Once you’ve created a comfortable environment you can start using other strategies for your child to understand.

Adoption Themed Books

Kids love a good story-time. There are many adoption-themed books you can incorporate into your routine. These books further make the topic more comfortable and offer a way to start a conversation or open up the floor for questions.

Furthermore, it’s a good idea to tell them their story over and over again. They may ask you to do so. You should oblige these requests. Kids enjoy hearing stories about themselves and will use this as a key to understanding themselves.

Using Positive Language

Any time that you discuss adoption, you should talk about it positively. We have the ability to shape our kids’ perceptions. They may encounter negative perceptions about adoption as they grow older. It’s vital that you reassure them so that they can be confident in their identity.

Open Communication

Your child’s interest in adoption will go up and down over the course of their life. Even when they seem disinterested, be sure that you let them know you are always there to discuss it. Never force a child to talk about it.

Stay Honest

There may be some complicated aspects of your child’s adoption story. While some of the details are not age-appropriate, you should avoid telling them lies. As they age, they may ask more questions which you can decide on what to divulge at that time. Remember to always stay positive.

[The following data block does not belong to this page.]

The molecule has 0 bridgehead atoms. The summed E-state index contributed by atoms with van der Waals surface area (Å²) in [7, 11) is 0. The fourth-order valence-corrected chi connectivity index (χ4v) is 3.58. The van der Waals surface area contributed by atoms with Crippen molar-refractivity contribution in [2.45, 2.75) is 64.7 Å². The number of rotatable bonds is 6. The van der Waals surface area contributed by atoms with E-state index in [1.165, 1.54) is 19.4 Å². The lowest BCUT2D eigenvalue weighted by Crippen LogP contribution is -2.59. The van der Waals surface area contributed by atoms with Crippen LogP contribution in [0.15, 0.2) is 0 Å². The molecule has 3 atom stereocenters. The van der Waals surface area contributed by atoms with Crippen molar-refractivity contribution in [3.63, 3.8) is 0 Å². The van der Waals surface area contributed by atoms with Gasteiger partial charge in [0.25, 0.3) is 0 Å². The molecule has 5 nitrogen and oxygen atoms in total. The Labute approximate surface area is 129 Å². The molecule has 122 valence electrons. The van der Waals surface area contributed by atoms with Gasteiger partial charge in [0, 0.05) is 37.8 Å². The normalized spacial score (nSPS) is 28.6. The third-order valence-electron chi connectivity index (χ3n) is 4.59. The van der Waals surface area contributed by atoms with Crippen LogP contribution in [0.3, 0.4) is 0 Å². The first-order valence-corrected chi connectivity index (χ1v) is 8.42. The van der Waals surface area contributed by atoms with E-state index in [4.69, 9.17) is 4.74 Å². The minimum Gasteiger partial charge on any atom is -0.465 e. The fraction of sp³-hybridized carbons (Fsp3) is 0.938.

Strategies For Older Children

If you chose not to tell your child at a young age, then you have a much more complex situation on your hands. You should tell your child as soon as possible. It is better to get it over with so that they can start accepting their story.

Professional Support

For older children, there are many different struggles they can face when they are shocked by such news. If they are having a really hard time, you might consider having them talk to an expert. Professional support is never a bad idea. In fact, they may feel more comfortable with it if they are feeling as if you have wronged them.

Explain Why You Waited

It may be beneficial for your adopted child to know why you waited to tell them. At a certain age, they will understand that you were trying to protect them. You might also consider apologizing for not telling them sooner.

Continue to Use Positive Language

It is just as important to use positive language with older children. Unfortunately, they have already had a chance to learn about other’s negative perceptions. Therefore, you need to make it clear that this is a positive situation instead of a negative one.

Informing Your Adopted Child

Remember that it is best to inform your adopted child from the start about their story. They will thank you later for being honest with them. This should not be a scary topic that we hide from our children.

Are you looking to adopt? Contact us today to get more information!